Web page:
December 18th, 2011 | Posted by in Field Excursions

Written by Special Guest Blogger Elisabeth Keating.

On a cool Thursday evening in late July, a group of adventurers gather at the Environmental Learning Center for the 24th (and possibly final) year of one of North Cascades Institute’s most popular courses: Ross Lake By Boat and Boot a three-day exploratory workshop on the people and places of the Skagit River Valley, led by Gerry Cook and Bob Mierendorf. Both Bob and Gerry have had celebrated careers with the National Park Service – Bob is in his 25th year as the North Cascades National Park Archaeologist, and Gerry, recently retired from 44 years as a Park employee, has been a North Cascades fire lookout (1967 and 1971), a Park designer and architect, and an instructor and captain of the Ross Lake Mule. Bob and Gerry have led this class since 1997, labeled fondly by those who know them as The Bob and Gerry show.

At orientation, Bob welcomes us to what he and Gerry call Up River University: Nature’s classroom in general, and the floating classroom on board the Ross Lake Mule in particular. In our handout is an essay about the history of the area’s indigenous people, a map of today’s current Ross Lake, the class field itinerary, and a timeline of key events in the Upper Skagit reaching back 24,000 years to the present day. Before the creation of the dams along the Skagit River in the first half of the 20th century, the heart of the North Cascades was so rugged and inaccessible that few outsiders ventured in.

Looking out across the great expanse of Ross Lake on board the NPS Mule.

Gerry gives us a brief orientation to our home for the next few days – The Ross Lake Mule built in 1968. The North Cascades National Park inherited the NPS Mule from Katmai National Park in Alaska in 1976. The Mule hauled tons and tons of sand, gravel, cement, and materials of all kinds until it met its most noble calling: a floating wilderness classroom for students and adults.

» Continue reading Reflections on the Upper Skagit: Ross Lake by Boat and Boot

Rock On, Gerry!

November 16th, 2011 | Posted by in Odds & Ends

Gerry Cook caps 44 years of service with the US National Park Service with a beautiful retirement party at Eagle Haven winery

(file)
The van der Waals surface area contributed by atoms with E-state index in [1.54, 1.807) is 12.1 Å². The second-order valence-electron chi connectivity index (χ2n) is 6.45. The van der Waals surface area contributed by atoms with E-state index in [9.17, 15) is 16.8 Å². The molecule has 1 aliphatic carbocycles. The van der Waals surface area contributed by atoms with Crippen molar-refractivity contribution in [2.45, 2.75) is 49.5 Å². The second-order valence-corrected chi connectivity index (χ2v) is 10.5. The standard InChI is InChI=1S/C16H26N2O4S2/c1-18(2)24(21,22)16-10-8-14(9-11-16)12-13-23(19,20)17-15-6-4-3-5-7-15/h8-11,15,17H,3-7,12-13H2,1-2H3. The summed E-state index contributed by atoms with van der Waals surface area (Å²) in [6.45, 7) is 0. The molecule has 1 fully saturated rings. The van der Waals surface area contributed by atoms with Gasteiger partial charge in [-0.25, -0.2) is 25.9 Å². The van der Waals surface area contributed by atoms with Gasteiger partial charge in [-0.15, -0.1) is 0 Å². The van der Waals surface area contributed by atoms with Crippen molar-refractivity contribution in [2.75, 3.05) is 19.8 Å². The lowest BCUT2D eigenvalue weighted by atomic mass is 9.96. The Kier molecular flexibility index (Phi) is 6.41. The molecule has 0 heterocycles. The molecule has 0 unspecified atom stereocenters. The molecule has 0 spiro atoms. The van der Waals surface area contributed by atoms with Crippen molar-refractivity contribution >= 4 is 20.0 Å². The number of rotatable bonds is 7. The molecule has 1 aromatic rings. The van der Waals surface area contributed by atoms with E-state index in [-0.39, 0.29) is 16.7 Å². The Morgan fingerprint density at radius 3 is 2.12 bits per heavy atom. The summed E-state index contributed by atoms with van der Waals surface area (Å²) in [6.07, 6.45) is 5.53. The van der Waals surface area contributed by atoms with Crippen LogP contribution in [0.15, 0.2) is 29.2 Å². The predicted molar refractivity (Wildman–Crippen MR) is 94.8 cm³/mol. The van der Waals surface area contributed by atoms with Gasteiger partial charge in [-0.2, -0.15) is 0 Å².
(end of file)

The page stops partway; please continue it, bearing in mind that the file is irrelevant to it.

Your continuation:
Story by special guest Elisabeth Keating.

On a sparkling October evening at a winery in the foothills of the North Cascades, over 300 friends and family members gathered to celebrate Gerry Cook’s 44 years of service to North Cascades National Park and to wish him well in his future adventures. Gerry has served the park in many roles since 1967, working initially as a ranger and a fire lookout in 1970 at Desolation Peak, 1971 at Sourdough, and 1972 at Copper.

And as a designer, Gerry’s buildings and shelters grace many campgrounds and gathering places throughout the Park, including the viewing platform and Goat Shelter at the Visitor Center, shelters at the Environmental Learning Center trails, the Hozomeen Shelter at the north end of Ross Lake, and many accessible campsites. He’s currently designing and building the Park’s West Portal Entrance, a beautiful and unique sculpture that will be completed in the spring of 2012 and will evoke the mountains, rocks, water and glaciers that set the North Cascades apart from other wild regions of the country.

I recently asked Gerry which creation was his favorite. “Of all my design projects, I enjoy the Rock Shelter at the North Cascades Visitor Center in Newhalem the most as it feels the most creative. The “West Entrance Portal” has been fun and different.” The Rock Shelter is also where Gerry and his wife Hannah were married.

Climate Challenge students explore Native American history at Gerry’s Rock Shelter. Photo by Elisabeth Keating.
The Hozomeen Shelter is another beautiful creation of Gerry’s. Photo by Elisabeth Keating.

» Continue reading Rock On, Gerry!